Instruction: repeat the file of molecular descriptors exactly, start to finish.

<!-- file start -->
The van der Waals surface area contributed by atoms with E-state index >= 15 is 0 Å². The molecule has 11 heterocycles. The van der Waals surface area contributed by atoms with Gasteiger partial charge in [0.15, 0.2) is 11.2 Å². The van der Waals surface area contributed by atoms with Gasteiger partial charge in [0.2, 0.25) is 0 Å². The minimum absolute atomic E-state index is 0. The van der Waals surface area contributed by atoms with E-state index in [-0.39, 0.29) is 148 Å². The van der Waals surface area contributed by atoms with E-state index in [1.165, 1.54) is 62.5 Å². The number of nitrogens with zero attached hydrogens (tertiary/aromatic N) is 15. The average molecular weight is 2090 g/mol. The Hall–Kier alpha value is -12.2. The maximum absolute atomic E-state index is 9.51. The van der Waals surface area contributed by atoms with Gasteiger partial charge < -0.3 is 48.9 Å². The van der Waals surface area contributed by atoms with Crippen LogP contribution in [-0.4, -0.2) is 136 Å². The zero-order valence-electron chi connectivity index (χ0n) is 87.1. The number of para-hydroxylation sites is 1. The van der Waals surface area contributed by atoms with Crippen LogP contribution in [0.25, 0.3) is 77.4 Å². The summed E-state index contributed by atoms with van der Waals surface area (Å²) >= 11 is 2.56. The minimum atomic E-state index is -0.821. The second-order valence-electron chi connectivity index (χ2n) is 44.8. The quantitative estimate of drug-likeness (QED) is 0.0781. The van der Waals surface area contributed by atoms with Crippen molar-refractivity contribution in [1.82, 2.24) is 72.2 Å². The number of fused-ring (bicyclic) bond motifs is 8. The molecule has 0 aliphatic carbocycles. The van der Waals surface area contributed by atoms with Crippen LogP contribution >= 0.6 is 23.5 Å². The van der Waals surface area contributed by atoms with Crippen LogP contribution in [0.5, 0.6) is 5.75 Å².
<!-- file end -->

The van der Waals surface area contributed by atoms with E-state index >= 15 is 0 Å². The molecule has 11 heterocycles. The van der Waals surface area contributed by atoms with Gasteiger partial charge in [0.15, 0.2) is 11.2 Å². The van der Waals surface area contributed by atoms with Gasteiger partial charge in [0.2, 0.25) is 0 Å². The minimum absolute atomic E-state index is 0. The van der Waals surface area contributed by atoms with E-state index in [-0.39, 0.29) is 148 Å². The van der Waals surface area contributed by atoms with E-state index in [1.165, 1.54) is 62.5 Å². The number of nitrogens with zero attached hydrogens (tertiary/aromatic N) is 15. The average molecular weight is 2090 g/mol. The Hall–Kier alpha value is -12.2. The maximum absolute atomic E-state index is 9.51. The van der Waals surface area contributed by atoms with Gasteiger partial charge < -0.3 is 48.9 Å². The van der Waals surface area contributed by atoms with Crippen LogP contribution in [-0.4, -0.2) is 136 Å². The zero-order valence-electron chi connectivity index (χ0n) is 87.1. The number of para-hydroxylation sites is 1. The van der Waals surface area contributed by atoms with Crippen LogP contribution in [0.25, 0.3) is 77.4 Å². The summed E-state index contributed by atoms with van der Waals surface area (Å²) >= 11 is 2.56. The minimum atomic E-state index is -0.821. The second-order valence-electron chi connectivity index (χ2n) is 44.8. The quantitative estimate of drug-likeness (QED) is 0.0781. The van der Waals surface area contributed by atoms with Crippen molar-refractivity contribution in [1.82, 2.24) is 72.2 Å². The number of fused-ring (bicyclic) bond motifs is 8. The molecule has 0 aliphatic carbocycles. The van der Waals surface area contributed by atoms with Crippen LogP contribution >= 0.6 is 23.5 Å². The van der Waals surface area contributed by atoms with Crippen LogP contribution in [0.5, 0.6) is 5.75 Å².